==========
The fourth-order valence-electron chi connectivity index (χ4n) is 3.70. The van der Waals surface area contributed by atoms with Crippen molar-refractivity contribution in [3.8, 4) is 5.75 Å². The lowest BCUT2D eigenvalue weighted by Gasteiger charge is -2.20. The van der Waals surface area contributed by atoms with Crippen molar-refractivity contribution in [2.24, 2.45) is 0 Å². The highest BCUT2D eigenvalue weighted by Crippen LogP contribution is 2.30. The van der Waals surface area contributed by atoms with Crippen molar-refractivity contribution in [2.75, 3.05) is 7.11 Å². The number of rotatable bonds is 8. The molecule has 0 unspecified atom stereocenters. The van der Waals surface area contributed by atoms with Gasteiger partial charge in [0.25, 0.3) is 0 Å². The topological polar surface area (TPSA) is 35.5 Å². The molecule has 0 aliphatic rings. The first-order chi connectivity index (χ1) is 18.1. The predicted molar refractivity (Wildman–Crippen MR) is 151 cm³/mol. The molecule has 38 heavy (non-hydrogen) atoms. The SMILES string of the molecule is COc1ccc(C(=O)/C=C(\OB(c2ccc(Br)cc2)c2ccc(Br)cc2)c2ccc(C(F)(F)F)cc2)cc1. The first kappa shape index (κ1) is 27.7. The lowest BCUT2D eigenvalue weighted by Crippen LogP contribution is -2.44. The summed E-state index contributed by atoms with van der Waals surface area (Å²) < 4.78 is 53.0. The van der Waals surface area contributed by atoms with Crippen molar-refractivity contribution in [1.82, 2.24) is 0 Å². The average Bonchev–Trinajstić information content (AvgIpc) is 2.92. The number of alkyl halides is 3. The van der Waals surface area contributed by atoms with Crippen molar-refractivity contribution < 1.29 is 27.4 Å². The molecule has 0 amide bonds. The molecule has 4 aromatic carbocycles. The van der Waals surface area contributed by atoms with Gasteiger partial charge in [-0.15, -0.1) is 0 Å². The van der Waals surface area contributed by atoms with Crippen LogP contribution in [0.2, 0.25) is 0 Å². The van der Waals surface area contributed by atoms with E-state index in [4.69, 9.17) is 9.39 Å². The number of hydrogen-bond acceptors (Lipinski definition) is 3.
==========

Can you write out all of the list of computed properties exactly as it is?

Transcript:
The fourth-order valence-electron chi connectivity index (χ4n) is 3.70. The van der Waals surface area contributed by atoms with Crippen molar-refractivity contribution in [3.8, 4) is 5.75 Å². The lowest BCUT2D eigenvalue weighted by Gasteiger charge is -2.20. The van der Waals surface area contributed by atoms with Crippen molar-refractivity contribution in [2.24, 2.45) is 0 Å². The highest BCUT2D eigenvalue weighted by Crippen LogP contribution is 2.30. The van der Waals surface area contributed by atoms with Crippen molar-refractivity contribution in [2.75, 3.05) is 7.11 Å². The number of rotatable bonds is 8. The molecule has 0 unspecified atom stereocenters. The van der Waals surface area contributed by atoms with Gasteiger partial charge in [0.25, 0.3) is 0 Å². The topological polar surface area (TPSA) is 35.5 Å². The molecule has 0 aliphatic rings. The first-order chi connectivity index (χ1) is 18.1. The predicted molar refractivity (Wildman–Crippen MR) is 151 cm³/mol. The molecule has 38 heavy (non-hydrogen) atoms. The SMILES string of the molecule is COc1ccc(C(=O)/C=C(\OB(c2ccc(Br)cc2)c2ccc(Br)cc2)c2ccc(C(F)(F)F)cc2)cc1. The first kappa shape index (κ1) is 27.7. The lowest BCUT2D eigenvalue weighted by Crippen LogP contribution is -2.44. The summed E-state index contributed by atoms with van der Waals surface area (Å²) < 4.78 is 53.0. The van der Waals surface area contributed by atoms with Crippen molar-refractivity contribution in [1.82, 2.24) is 0 Å². The average Bonchev–Trinajstić information content (AvgIpc) is 2.92. The number of alkyl halides is 3. The van der Waals surface area contributed by atoms with Crippen molar-refractivity contribution < 1.29 is 27.4 Å². The molecule has 0 amide bonds. The molecule has 4 aromatic carbocycles. The van der Waals surface area contributed by atoms with Gasteiger partial charge in [-0.15, -0.1) is 0 Å². The van der Waals surface area contributed by atoms with Crippen LogP contribution in [0.2, 0.25) is 0 Å². The van der Waals surface area contributed by atoms with E-state index in [4.69, 9.17) is 9.39 Å². The number of hydrogen-bond acceptors (Lipinski definition) is 3.